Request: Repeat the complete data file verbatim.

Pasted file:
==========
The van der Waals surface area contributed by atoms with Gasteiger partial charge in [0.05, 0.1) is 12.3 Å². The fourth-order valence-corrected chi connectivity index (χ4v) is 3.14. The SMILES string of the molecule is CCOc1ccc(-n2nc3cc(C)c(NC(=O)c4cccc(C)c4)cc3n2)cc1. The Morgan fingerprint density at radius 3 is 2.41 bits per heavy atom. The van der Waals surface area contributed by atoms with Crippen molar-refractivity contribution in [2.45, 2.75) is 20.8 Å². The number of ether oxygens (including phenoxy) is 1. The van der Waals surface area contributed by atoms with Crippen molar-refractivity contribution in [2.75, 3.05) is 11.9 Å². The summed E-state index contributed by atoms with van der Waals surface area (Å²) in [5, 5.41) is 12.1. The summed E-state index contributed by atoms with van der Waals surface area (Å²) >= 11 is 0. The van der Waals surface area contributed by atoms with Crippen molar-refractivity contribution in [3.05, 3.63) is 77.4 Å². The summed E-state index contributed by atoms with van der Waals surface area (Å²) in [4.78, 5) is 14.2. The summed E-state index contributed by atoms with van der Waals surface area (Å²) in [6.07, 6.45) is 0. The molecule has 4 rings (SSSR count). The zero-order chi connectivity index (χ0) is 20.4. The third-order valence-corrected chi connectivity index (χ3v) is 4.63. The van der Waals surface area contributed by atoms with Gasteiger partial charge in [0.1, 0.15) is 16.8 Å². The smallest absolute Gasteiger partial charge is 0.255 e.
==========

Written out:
The van der Waals surface area contributed by atoms with Gasteiger partial charge in [0.05, 0.1) is 12.3 Å². The fourth-order valence-corrected chi connectivity index (χ4v) is 3.14. The SMILES string of the molecule is CCOc1ccc(-n2nc3cc(C)c(NC(=O)c4cccc(C)c4)cc3n2)cc1. The Morgan fingerprint density at radius 3 is 2.41 bits per heavy atom. The van der Waals surface area contributed by atoms with Crippen molar-refractivity contribution in [2.45, 2.75) is 20.8 Å². The number of ether oxygens (including phenoxy) is 1. The van der Waals surface area contributed by atoms with Crippen molar-refractivity contribution in [2.75, 3.05) is 11.9 Å². The summed E-state index contributed by atoms with van der Waals surface area (Å²) in [5, 5.41) is 12.1. The summed E-state index contributed by atoms with van der Waals surface area (Å²) >= 11 is 0. The van der Waals surface area contributed by atoms with Crippen molar-refractivity contribution in [3.05, 3.63) is 77.4 Å². The summed E-state index contributed by atoms with van der Waals surface area (Å²) in [4.78, 5) is 14.2. The summed E-state index contributed by atoms with van der Waals surface area (Å²) in [6.07, 6.45) is 0. The molecule has 4 rings (SSSR count). The zero-order chi connectivity index (χ0) is 20.4. The third-order valence-corrected chi connectivity index (χ3v) is 4.63. The van der Waals surface area contributed by atoms with Gasteiger partial charge in [0.1, 0.15) is 16.8 Å². The smallest absolute Gasteiger partial charge is 0.255 e.